Argued Sept. 9, 2013.
Bradley J. Buchheit, Tucker Hester Baker & Krebs, Indianapolis, IN, for Debtor-Appellee.
James G. Adams, Greencastle, IN, pro se.
Daniel C. Masten, Greencastle, IN, for Creditor-Appellant.
Before POSNER, ROVNER, and HAMILTON, Circuit Judges.
HAMILTON, Circuit Judge.
In this bankruptcy appeal, creditor Dawn Marie Adams appeals fro the bankruptcy court's denial of her claim against the estate of James Gregory
Adams, her former husband and business partner. (Since the parties have the same last name, we refer to them here as Dawn and Greg.) The state courts of Georgia decided three times in three final judgments that Greg still owed money to Dawn after they divorced and unwound their " monster truck" business. The bankruptcy court heard evidence on the merits of Dawn's claim, though, and denied it as inequitable. The district court affirmed, and Dawn appeals.
Because the decisions of the bankruptcy court and the district court were final orders as to Dawn's claim, we have jurisdiction over her appeal pursuant to 28 U.S.C. § 158(d). We find that the issues concerning the validity of Dawn's claim were previously adjudicated in the state courts and that the doctrine of issue preclusion prevented the bankruptcy court from rehearing those issues. Accordingly, we reverse and remand for further proceedings.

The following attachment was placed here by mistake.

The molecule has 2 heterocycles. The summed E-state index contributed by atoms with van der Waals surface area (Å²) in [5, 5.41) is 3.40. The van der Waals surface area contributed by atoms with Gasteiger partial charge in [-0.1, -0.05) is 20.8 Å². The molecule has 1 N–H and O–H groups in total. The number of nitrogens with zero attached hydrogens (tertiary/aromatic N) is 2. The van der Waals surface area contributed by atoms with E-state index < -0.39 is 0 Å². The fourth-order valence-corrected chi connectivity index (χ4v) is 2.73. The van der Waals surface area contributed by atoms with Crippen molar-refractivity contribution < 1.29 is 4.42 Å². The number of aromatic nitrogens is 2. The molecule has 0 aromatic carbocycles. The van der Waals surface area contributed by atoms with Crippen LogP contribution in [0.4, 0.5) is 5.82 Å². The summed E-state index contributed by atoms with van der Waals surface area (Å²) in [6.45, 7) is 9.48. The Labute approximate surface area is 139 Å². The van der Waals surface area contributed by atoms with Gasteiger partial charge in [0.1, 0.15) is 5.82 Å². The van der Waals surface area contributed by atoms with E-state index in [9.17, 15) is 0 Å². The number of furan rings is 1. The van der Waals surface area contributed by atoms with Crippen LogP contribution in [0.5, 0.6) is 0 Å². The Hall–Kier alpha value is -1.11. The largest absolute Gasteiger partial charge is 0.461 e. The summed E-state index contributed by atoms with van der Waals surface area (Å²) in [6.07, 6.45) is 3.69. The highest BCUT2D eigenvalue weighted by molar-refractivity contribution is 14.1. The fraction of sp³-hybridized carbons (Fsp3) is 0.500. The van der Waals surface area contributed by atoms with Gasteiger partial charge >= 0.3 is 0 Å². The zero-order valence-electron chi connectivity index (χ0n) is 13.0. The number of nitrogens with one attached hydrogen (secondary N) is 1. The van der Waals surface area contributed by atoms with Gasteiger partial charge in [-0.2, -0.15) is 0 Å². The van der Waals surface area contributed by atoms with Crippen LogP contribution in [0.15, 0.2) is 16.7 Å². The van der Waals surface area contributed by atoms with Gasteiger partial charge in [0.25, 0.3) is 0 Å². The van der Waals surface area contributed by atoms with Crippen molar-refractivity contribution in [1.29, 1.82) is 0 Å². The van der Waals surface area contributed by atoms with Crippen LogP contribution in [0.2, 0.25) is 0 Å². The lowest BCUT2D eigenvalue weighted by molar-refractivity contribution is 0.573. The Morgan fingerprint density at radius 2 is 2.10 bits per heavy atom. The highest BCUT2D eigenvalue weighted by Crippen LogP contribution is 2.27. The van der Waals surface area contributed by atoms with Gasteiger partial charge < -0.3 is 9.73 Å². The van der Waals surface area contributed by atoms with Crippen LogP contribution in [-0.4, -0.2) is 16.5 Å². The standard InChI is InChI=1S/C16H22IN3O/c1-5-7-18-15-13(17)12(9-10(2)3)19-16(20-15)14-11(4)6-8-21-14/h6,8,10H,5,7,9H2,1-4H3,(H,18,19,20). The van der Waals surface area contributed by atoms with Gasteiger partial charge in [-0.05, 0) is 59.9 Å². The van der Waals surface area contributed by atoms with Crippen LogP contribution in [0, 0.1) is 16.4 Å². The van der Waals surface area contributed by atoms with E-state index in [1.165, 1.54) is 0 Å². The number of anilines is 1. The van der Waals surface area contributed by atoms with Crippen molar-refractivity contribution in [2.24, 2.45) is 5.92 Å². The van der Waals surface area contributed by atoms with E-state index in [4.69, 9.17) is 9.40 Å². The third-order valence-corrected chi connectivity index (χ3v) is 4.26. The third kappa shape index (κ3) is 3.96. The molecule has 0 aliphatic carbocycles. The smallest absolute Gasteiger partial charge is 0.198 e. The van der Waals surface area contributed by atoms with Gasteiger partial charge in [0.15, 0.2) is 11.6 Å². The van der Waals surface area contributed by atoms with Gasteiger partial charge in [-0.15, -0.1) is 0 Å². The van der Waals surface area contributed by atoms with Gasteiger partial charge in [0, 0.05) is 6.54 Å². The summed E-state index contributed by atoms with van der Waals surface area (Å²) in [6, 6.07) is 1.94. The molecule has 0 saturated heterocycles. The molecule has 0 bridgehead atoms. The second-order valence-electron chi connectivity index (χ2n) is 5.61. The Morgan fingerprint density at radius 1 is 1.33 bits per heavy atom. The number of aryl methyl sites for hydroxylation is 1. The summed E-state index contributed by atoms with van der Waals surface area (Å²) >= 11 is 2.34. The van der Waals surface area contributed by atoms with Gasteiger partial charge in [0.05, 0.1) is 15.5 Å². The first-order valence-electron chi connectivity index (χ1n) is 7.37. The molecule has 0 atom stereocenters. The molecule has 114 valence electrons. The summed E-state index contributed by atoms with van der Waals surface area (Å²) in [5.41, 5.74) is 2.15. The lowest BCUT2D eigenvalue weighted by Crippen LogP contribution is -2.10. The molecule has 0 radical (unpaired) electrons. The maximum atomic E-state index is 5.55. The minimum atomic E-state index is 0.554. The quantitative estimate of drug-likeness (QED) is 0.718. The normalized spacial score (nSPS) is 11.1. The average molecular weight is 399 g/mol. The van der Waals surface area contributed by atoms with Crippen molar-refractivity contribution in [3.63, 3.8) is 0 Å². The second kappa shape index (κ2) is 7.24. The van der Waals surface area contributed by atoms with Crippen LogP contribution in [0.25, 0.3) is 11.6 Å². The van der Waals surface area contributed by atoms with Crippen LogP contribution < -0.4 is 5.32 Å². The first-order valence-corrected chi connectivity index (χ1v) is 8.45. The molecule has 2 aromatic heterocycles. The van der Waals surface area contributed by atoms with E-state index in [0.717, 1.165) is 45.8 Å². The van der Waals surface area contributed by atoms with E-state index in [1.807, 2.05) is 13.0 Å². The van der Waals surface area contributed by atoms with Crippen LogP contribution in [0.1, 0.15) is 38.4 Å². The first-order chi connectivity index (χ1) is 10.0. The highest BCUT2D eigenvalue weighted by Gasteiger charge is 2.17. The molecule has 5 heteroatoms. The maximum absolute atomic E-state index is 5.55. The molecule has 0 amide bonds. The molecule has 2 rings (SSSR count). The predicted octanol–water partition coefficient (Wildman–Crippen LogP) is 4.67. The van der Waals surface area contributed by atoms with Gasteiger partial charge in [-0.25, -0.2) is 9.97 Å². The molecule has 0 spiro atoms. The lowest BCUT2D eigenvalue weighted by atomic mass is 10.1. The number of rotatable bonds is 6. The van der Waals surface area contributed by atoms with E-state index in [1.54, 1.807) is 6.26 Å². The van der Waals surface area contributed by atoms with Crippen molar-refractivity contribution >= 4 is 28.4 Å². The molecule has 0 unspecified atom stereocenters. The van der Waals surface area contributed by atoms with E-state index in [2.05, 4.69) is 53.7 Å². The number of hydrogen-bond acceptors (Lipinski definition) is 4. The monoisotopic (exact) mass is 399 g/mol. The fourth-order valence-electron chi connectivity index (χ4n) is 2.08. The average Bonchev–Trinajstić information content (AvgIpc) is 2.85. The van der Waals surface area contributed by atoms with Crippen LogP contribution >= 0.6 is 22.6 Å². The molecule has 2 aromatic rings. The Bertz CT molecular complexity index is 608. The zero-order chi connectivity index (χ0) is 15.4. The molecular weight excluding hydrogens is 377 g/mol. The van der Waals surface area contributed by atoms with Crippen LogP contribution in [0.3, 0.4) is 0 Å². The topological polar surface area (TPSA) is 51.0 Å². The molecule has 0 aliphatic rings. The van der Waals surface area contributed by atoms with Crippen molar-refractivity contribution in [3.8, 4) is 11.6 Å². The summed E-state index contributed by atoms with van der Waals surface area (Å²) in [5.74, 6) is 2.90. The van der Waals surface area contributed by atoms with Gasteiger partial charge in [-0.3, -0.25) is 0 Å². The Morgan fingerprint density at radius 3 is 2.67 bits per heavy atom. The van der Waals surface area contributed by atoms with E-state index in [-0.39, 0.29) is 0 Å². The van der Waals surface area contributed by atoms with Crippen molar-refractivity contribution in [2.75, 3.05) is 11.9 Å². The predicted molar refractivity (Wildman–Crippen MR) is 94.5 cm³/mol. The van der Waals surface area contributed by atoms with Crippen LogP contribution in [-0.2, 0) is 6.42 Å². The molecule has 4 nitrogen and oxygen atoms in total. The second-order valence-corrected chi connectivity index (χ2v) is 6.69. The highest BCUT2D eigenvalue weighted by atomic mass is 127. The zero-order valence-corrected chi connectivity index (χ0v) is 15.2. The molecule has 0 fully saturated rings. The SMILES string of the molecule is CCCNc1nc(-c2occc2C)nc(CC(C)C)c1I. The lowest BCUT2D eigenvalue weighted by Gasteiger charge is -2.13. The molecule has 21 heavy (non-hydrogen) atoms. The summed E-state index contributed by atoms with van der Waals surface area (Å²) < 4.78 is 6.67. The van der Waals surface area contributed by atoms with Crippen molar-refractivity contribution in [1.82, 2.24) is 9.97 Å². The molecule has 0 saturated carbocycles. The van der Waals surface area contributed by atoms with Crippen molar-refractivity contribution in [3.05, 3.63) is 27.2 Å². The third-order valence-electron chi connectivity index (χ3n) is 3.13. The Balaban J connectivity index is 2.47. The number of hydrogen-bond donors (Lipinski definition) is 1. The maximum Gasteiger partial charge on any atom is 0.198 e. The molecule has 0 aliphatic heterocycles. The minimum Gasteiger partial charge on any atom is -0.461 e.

Debtor Greg Adams and creditor Dawn Adams had been married for about three years when they were divorced in 2004 by an order of the Superior Court of Jasper County, Georgia. The divorce decree and a 2006 modification required Greg to pay Dawn $61,295, secured by a note and a security agreement in certain trucks and equipment (including a " ‘ Monster Truck’ with a Summit Motor installed and currently identified as the ‘ Annihilator’ " ).
Greg failed to pay the judgment, however, and in 2007 Dawn sued him for breach of the note and security agreement in the Superior Court of Upson County, Georgia, where Greg had relocated. Greg asserted in his answer that the note had been paid in full, but he failed to appear for trial. The Upson County court entered judgment against him on June 27, 2008 and reduced all of Dawn's claims to a single judgment of $97,091. Greg did not appeal from the 2008 Upson County judgment.
While the Upson County proceeding was pending, Dawn also filed a motion for contempt against Greg in Jasper County, where the divorce had been finalized, for his failure to pay the monthly alimony payments that were due under the divorce decree and secured by the note. Greg again filed an answer asserting that Dawn had been paid in full. After a hearing, the Jasper County court found that as of February 17, 2009 (the date of the order), Greg owed $41,096.39 in alimony, as well as past-due life insurance premiums, costs, interest, and attorney fees. The court found Greg in contempt and ordered ...